The model A creates an internal sine wave signal of type int16 with amplitude 5000 and frequency 4 Hz. The sine wave generated values are transmitted to microcontroller (B) (corresponding to model B) through a 1ms period PWM signal. The sine wave full scale (+-5000) modulates the PWM duty cycle within the range [5 - 95]%.

Sine wave generation

Different techniques for sine wave generation exist. Their results differs in precision, complexity (time resources), and memory used. The comparison of these techniques is beyond the scope of this example. However, 4 different sine wave generation techniques are discussed here without getting into the many details.

Matlab 2010b is used here. 3 methods tested belong to the Simulink standard library. 1 method belongs to the Signal Processing Blockset.

The 4 presented sine generations are simulated in the simulink model Sinus_Generation_Simulation.mdl configured with a fixed time step of 1ms. Precision of theses 4 sine wave generator are compared using this simulation. Then, the sine wave comprised within the model PWM_a_30f4012.mdl were successively replace with each sine wave generator. The model ROM consumption is given by the compiler. A block Calculus Time Step connected to a block Tx_Labview_Matlab provide a precise numerical value of the time resources taken by the model step (these values were averaged on several seconds).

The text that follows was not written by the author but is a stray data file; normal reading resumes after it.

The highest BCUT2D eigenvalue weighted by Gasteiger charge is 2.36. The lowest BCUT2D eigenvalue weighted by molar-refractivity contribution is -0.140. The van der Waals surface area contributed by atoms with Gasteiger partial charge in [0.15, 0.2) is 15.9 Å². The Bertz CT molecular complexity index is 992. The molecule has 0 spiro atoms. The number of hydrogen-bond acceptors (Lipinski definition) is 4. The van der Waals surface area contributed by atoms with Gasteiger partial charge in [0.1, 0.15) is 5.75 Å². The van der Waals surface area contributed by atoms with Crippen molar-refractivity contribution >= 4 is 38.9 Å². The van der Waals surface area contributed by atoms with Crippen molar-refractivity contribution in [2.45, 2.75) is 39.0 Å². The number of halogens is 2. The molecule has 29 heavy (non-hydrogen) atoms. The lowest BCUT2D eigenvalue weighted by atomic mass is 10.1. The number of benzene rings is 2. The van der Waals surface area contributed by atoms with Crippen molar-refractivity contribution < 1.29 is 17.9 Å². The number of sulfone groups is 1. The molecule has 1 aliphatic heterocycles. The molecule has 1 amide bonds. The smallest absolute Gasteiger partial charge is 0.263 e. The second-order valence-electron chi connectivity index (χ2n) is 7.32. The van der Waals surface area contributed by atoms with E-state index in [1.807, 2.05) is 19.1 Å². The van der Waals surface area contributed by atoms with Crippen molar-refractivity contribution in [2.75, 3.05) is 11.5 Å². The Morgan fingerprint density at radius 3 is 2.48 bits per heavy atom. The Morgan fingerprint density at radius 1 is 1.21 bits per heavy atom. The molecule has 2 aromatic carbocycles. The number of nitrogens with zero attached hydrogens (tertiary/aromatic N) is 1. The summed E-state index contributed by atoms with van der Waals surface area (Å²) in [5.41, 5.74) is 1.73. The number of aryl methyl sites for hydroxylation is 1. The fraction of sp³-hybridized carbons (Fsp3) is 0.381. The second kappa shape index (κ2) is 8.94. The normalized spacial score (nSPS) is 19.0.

Measuring Time Step
Model:Sinus_Generation_Simulation. Comparison of different method for sinus generation including Cordic and lookup table.